Why Does Anxiety Cause Nausea
Why Does Anxiety Cause Nausea? You’re waiting in line at the grocery store with your cart full of food. You just got back from seeing a movie and you have no idea what to do with yourself. A friend calls out to you from across the room because she just saw an advertisement on Facebook about a free ticket giveaway. All day long people keep asking you questions like “What are you doing tonight?” At work, someone tells you that the company is having a big event next week. And then there’s always that one person who asks exactly where you’re going tonight.
The more anxious you become, the more often you feel compelled to answer those questions because it gives you something concrete to focus on other than all the things stressing you out. This makes anxiety worse.
When we experience something new, such as meeting somebody new or traveling somewhere, our bodies respond by releasing chemicals called hormones that tell certain parts of the body to speed up their activities. These chemicals travel through the bloodstream to reach different areas of the body. One area affected by these hormones is the hypothalamus which controls many basic functions, including breathing, heart rate, temperature regulation and sleep cycles.
Another hormone released from the pituitary gland also affects the hypothalamus. If this hormone gets too high (called ACTH), it will stimulate the release of another important hormone called cortisol. Cortisol stimulates the liver to produce glucose so that the body can use it as energy. In addition, it helps the muscles and immune system function properly.
Our brains naturally want us to be safe and avoid threats. But sometimes these signals go awry. When the brain needs to alert the body to danger, it usually sends messages using two types of chemical transmitters called neurotransmitters. One type causes the smooth muscles of various organs to contract; the other type relaxes them. For example, serotonin is a neurotransmitter associated with relaxation and mood.
However, if excessive amounts of serotonin get into the bloodstream, it may lead to increased irritability and depression. Serotonin is produced by the pineal gland, located above the cerebellum. So if the cerebellum becomes overactive, it could trigger excess production of serotonin. This would make you feel restless and unable to sit still. Similarly, dopamine has calming effects and helps control movement and emotions. The excess dopamine creates feelings of restlessness and agitation.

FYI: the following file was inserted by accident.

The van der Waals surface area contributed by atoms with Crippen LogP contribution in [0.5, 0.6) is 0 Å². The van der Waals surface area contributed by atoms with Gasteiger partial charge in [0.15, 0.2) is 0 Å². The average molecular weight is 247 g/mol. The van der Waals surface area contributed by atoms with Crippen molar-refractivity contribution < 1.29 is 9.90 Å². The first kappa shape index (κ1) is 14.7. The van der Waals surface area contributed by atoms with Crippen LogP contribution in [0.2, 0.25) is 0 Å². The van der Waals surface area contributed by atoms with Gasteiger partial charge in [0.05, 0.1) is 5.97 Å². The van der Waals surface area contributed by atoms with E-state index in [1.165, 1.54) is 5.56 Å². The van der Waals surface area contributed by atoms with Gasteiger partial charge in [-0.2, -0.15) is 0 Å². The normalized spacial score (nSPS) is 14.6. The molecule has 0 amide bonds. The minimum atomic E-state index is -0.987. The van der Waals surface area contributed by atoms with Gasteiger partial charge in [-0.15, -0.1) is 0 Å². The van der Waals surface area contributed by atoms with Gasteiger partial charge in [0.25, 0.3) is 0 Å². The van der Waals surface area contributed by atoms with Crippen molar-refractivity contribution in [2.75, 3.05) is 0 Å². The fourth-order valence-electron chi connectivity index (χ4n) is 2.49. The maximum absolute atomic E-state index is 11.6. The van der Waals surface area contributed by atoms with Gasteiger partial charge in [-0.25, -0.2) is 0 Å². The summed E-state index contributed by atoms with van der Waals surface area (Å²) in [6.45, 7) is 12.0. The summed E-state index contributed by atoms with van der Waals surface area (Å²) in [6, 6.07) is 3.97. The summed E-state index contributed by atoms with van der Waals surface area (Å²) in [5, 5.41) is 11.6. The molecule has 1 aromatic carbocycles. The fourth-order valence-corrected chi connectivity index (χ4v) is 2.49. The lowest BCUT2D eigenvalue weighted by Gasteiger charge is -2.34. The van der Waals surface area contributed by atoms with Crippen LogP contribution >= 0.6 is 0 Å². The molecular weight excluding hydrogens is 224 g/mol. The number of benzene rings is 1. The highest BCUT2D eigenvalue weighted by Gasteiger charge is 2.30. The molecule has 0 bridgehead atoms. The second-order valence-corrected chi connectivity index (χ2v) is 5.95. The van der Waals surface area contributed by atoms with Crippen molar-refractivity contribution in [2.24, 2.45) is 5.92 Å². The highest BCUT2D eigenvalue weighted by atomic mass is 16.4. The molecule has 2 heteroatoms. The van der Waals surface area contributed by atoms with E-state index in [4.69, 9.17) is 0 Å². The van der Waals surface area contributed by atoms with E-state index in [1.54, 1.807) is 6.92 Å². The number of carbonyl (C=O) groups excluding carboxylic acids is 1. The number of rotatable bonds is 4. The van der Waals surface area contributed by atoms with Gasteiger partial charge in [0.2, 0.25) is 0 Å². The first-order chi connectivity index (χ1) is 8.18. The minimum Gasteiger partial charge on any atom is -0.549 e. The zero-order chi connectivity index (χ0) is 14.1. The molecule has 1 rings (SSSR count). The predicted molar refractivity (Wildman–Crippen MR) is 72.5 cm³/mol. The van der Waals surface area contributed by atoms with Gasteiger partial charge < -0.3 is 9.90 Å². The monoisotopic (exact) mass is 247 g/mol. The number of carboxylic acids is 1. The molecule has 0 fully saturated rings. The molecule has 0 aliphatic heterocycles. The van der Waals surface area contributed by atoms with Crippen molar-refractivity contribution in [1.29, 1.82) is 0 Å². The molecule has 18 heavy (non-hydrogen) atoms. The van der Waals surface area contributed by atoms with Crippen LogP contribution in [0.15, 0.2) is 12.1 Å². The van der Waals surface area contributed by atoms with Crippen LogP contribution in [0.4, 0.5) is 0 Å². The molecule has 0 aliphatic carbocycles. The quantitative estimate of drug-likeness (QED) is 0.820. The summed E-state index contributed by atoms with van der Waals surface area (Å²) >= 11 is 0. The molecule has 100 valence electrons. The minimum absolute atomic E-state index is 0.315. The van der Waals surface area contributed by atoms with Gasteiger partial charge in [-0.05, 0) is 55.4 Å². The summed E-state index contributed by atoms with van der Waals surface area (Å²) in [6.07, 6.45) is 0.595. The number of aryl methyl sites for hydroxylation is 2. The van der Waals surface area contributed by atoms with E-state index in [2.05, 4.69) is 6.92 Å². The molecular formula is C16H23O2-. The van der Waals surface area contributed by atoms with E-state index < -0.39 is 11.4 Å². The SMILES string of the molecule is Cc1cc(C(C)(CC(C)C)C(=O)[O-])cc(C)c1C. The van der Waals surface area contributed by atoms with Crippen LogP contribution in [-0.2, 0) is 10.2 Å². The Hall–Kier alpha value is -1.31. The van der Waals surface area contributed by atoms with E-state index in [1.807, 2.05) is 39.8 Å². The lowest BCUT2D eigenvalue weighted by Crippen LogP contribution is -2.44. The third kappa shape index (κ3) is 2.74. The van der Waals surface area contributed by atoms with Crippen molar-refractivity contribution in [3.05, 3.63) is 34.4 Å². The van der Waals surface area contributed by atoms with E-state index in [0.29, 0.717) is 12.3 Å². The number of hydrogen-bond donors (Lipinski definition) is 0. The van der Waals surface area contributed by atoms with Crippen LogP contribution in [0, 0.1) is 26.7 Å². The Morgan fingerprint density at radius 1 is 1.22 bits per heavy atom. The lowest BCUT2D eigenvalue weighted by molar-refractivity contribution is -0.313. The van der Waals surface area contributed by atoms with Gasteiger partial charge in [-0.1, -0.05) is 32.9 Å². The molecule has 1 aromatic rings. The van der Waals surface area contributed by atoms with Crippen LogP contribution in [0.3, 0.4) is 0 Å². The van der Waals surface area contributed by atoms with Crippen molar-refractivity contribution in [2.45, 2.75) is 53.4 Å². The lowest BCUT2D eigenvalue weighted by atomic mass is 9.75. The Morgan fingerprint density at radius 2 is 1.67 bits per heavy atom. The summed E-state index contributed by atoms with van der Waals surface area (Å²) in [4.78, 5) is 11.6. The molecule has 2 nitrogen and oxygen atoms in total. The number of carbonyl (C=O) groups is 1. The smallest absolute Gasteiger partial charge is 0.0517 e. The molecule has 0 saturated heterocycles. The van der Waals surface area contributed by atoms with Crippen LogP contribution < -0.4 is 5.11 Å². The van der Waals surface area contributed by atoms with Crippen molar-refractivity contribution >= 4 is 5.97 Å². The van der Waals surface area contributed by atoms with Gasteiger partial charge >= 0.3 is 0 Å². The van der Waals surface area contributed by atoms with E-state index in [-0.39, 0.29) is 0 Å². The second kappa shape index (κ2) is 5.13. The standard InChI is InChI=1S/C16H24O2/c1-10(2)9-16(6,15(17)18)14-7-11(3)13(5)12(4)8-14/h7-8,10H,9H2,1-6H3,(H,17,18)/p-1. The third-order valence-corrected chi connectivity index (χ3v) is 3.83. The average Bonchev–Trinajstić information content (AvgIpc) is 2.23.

One way to relieve stress is by getting enough sleep each night. Sleep deprivation disrupts normal hormonal functioning, resulting in elevated levels of the stress-related hormones adrenaline and cortisol. Both of these hormones play key roles in producing hunger pangs and causing cravings. Stress can also affect appetite by increasing ghrelin, a hormone that regulates how much food we eat. Ghrelin increases its effect after eating, making you less likely to stop eating once you start.
Stress can also contribute to gastrointestinal problems. Our guts contain trillions of bacteria known as the gut microbiome. Gut microbes help digest carbohydrates, proteins and fats. They also synthesize vitamin K, folate, iron, zinc and bile acids. Bacteria living in the colon convert fiber found in foods into short-chain fatty acids. Short-chain fatty acids have been shown to improve intestinal health and reduce inflammation. Some studies suggest that probiotics in yogurt can also provide relief from IBS symptoms. When the gut microbiome is disturbed, it can cause bloating and gas, diarrhea and constipation. In turn, these issues can increase stress.
The link between anxiety and GI disorders was first recognized in 1937 when researchers noted that patients suffering from severe cases of ulcerative colitis were also prone to mental illnesses. Since then, several theories have emerged linking GI conditions to psychiatric disorders. There are even reports that GI infections can cause schizophrenia and bipolar disorder.
In order to understand why anxiety might cause nausea, we need to look at how anxiety works in the human body. We know that anxiety attacks occur when the amygdala activates the sympathetic branch of the autonomic nervous system.